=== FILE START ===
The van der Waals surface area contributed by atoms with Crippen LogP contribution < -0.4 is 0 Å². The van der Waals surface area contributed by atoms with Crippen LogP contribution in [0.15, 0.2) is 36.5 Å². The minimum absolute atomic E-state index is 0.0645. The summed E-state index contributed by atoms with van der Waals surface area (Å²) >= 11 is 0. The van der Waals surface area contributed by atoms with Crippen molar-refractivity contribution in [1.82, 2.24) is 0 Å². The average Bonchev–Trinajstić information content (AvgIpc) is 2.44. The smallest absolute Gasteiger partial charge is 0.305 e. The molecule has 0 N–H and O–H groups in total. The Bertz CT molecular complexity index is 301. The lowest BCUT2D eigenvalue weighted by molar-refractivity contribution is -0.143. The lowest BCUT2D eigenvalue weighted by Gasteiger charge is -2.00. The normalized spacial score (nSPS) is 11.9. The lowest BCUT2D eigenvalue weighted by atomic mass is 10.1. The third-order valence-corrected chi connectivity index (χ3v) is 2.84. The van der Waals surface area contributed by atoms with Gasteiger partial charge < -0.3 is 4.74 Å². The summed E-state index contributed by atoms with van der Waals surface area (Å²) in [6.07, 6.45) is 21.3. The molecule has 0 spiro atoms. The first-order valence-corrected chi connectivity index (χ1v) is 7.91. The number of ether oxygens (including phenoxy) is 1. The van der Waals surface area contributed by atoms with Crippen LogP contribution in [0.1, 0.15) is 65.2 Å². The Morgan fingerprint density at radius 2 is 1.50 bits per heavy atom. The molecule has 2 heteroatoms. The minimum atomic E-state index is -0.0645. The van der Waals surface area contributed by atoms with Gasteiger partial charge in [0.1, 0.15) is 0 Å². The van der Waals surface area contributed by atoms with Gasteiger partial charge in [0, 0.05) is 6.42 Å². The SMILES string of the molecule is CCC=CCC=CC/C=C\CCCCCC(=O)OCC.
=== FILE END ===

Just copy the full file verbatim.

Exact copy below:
The van der Waals surface area contributed by atoms with Crippen LogP contribution < -0.4 is 0 Å². The van der Waals surface area contributed by atoms with Crippen LogP contribution in [0.15, 0.2) is 36.5 Å². The minimum absolute atomic E-state index is 0.0645. The summed E-state index contributed by atoms with van der Waals surface area (Å²) >= 11 is 0. The van der Waals surface area contributed by atoms with Crippen molar-refractivity contribution in [1.82, 2.24) is 0 Å². The average Bonchev–Trinajstić information content (AvgIpc) is 2.44. The smallest absolute Gasteiger partial charge is 0.305 e. The molecule has 0 N–H and O–H groups in total. The Bertz CT molecular complexity index is 301. The lowest BCUT2D eigenvalue weighted by molar-refractivity contribution is -0.143. The lowest BCUT2D eigenvalue weighted by Gasteiger charge is -2.00. The normalized spacial score (nSPS) is 11.9. The lowest BCUT2D eigenvalue weighted by atomic mass is 10.1. The third-order valence-corrected chi connectivity index (χ3v) is 2.84. The van der Waals surface area contributed by atoms with Gasteiger partial charge < -0.3 is 4.74 Å². The summed E-state index contributed by atoms with van der Waals surface area (Å²) in [6.07, 6.45) is 21.3. The molecule has 0 spiro atoms. The first-order valence-corrected chi connectivity index (χ1v) is 7.91. The number of ether oxygens (including phenoxy) is 1. The van der Waals surface area contributed by atoms with Crippen LogP contribution in [0.1, 0.15) is 65.2 Å². The Morgan fingerprint density at radius 2 is 1.50 bits per heavy atom. The molecule has 2 heteroatoms. The minimum atomic E-state index is -0.0645. The van der Waals surface area contributed by atoms with Gasteiger partial charge in [0.1, 0.15) is 0 Å². The van der Waals surface area contributed by atoms with Gasteiger partial charge in [0, 0.05) is 6.42 Å². The SMILES string of the molecule is CCC=CCC=CC/C=C\CCCCCC(=O)OCC.